Stress can cause the M. hyosynoviae to move from the tonsils and penetrate in the blood stream. From there, they lodge to their predilection site: the joints. Gilts, transported from the breeding or the rearing unit, experience stress because of the movements, but also because of the new housing environment and perhaps the new pen mates. It takes approximately one to two weeks for clinical arthritis to develop. M. hyosynoviae colonizes the synovial membrane in the joint, causing inflammation, resulting in pain and lameness and swelling of the joints.

 

Treatment

Only treatment with high doses (10 mg/kg) of macrolides and spectinomycins showed improvement of the symptoms in these herds.

Therefore, preventive treatment with lincomycine was advised during ten days after arrival. Antibiotics need to penetrate into the joint fluid in sufficient concentrations to be effective. Also a supplemental injection with vitamins A, D3 and E was advised. Vitamin D is necessary to enable resorption of Ca from the gut. Curative treatment with NSAIDs in limping gilts was also advised.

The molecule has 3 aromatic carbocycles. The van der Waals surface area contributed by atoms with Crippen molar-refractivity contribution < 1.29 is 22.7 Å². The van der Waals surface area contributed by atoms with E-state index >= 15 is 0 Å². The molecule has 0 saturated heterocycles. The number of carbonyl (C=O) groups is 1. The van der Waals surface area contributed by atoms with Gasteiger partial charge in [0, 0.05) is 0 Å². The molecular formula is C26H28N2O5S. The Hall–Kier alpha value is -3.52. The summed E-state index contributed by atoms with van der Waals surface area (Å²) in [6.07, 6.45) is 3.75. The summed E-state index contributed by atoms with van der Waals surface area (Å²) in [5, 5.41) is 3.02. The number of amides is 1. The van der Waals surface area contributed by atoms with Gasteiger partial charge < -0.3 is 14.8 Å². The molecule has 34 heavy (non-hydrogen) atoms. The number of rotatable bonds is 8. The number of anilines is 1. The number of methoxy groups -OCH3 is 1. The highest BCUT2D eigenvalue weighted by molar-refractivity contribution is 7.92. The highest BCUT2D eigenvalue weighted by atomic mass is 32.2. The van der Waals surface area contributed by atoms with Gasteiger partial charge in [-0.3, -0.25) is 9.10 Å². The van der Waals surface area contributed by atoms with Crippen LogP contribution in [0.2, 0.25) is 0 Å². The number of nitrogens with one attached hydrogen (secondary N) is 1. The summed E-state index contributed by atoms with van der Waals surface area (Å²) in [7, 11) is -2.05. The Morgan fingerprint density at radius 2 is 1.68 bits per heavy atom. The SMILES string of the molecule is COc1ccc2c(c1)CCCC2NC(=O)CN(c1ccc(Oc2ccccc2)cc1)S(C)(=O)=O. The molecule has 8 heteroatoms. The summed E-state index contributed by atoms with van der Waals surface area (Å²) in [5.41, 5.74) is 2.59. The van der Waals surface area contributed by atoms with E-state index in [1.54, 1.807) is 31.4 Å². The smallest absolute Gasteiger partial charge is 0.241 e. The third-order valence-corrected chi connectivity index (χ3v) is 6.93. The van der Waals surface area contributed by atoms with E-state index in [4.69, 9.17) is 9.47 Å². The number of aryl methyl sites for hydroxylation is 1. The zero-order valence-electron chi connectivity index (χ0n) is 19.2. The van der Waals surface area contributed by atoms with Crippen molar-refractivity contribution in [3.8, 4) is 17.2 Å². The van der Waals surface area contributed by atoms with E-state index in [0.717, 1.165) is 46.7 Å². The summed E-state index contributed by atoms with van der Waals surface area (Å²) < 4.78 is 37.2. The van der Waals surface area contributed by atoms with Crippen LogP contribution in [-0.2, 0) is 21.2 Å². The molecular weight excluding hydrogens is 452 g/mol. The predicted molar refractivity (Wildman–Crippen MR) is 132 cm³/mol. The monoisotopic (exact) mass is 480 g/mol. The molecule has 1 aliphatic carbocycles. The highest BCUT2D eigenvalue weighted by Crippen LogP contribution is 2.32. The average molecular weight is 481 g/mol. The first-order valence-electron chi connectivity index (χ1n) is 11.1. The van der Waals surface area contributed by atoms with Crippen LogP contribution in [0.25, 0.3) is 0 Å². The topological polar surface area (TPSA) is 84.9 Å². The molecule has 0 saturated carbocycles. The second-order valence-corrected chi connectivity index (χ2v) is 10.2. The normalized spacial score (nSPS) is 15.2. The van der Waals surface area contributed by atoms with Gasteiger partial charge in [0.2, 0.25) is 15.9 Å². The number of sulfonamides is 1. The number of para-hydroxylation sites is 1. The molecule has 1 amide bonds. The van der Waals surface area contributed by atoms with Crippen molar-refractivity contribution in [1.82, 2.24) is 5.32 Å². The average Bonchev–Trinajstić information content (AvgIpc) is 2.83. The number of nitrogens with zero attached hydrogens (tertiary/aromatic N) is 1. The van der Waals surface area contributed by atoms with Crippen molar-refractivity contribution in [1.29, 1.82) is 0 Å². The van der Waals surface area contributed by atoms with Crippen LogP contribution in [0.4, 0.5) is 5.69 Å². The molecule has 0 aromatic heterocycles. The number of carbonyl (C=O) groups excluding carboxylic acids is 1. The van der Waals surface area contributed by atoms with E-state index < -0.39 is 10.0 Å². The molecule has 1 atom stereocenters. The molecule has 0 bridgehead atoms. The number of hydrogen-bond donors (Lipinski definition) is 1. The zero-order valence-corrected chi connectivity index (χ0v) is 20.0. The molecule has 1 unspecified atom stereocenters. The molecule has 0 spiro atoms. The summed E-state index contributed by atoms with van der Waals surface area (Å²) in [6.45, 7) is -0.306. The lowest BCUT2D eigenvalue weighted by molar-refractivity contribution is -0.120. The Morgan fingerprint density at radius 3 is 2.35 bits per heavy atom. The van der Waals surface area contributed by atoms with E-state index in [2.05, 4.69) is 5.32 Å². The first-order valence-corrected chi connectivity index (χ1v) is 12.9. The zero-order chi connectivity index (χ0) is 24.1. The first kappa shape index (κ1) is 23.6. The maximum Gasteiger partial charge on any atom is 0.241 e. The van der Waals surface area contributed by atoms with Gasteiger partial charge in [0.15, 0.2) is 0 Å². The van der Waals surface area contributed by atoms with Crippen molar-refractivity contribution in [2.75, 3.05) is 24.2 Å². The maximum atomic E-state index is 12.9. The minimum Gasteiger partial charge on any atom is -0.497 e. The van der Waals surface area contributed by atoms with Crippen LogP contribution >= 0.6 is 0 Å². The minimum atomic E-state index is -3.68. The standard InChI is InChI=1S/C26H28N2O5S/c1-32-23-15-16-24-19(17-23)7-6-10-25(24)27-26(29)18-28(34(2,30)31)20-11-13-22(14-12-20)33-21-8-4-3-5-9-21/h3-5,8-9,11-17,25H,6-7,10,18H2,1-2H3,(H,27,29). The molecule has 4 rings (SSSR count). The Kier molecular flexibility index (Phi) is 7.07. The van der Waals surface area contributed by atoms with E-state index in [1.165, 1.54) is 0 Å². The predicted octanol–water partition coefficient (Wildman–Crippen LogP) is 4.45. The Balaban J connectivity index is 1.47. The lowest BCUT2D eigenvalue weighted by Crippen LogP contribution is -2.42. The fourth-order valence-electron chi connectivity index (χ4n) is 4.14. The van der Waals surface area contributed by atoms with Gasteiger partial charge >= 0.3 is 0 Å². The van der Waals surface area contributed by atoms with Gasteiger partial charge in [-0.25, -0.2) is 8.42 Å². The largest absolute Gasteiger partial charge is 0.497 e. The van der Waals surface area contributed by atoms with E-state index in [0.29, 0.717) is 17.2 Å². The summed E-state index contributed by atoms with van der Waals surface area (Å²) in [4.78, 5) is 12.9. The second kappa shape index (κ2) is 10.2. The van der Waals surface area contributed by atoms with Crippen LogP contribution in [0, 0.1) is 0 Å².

Besides the supplementation of monocalciumphosphate, also chalk was supplemented in the herds, in order to not only increase the concentration of P, but also Ca.

Preventive measures mainly emphasise avoiding stress. Think of controlling the stocking density, the housing conditions (temperature, humidity, air quality, air flow, …), providing ad lib feed (instead of feeding twice a day in the quarantine period), … Obviously, also trauma to joints caused by feeders or during transport should be avoided. Nutritional imbalance and viral infections, such as PCV2 and PRRSv should be controlled as well.

 

Conclusions

This case presented an occurrence of M. hyosynoviae infections.

It seemed that the sows were carriers of M. hyosynoviae in the breeding units, transmitting the pathogen to their litters. Gilts, infected with M. hyosynoviae and probably carrying it in their tonsils, were exposed to stress during transportation to the herds. This caused a penetration in the blood stream, moving to the joints, resulting in discrete arthritis, swelling of the joints and pain, which resulted in limping gilts one to two weeks after arrival.

Treatment with high dose antibiotics (macrolides and spectinomycines, 10mg/kg) and NSAIDs solved the problem.

To avoid similar problems in the future, preventive treatment with antibiotics and vitamins upon arrival was recommended. Stress should be avoided and precaution needs to be taken considering nutritional imbalance.

Initially the problem seemed to occur only with purebred genetic lines, at a later stage also hybrid sows were affected. At this moment a herd with no purchase of external gilts, but own rearing also suffers from M. hyosynoviae arthritis. For this peculiar case, we tried to isolate the bacteria from the joints in order to prepare an autogenous vaccine. At the moment, no results are known yet.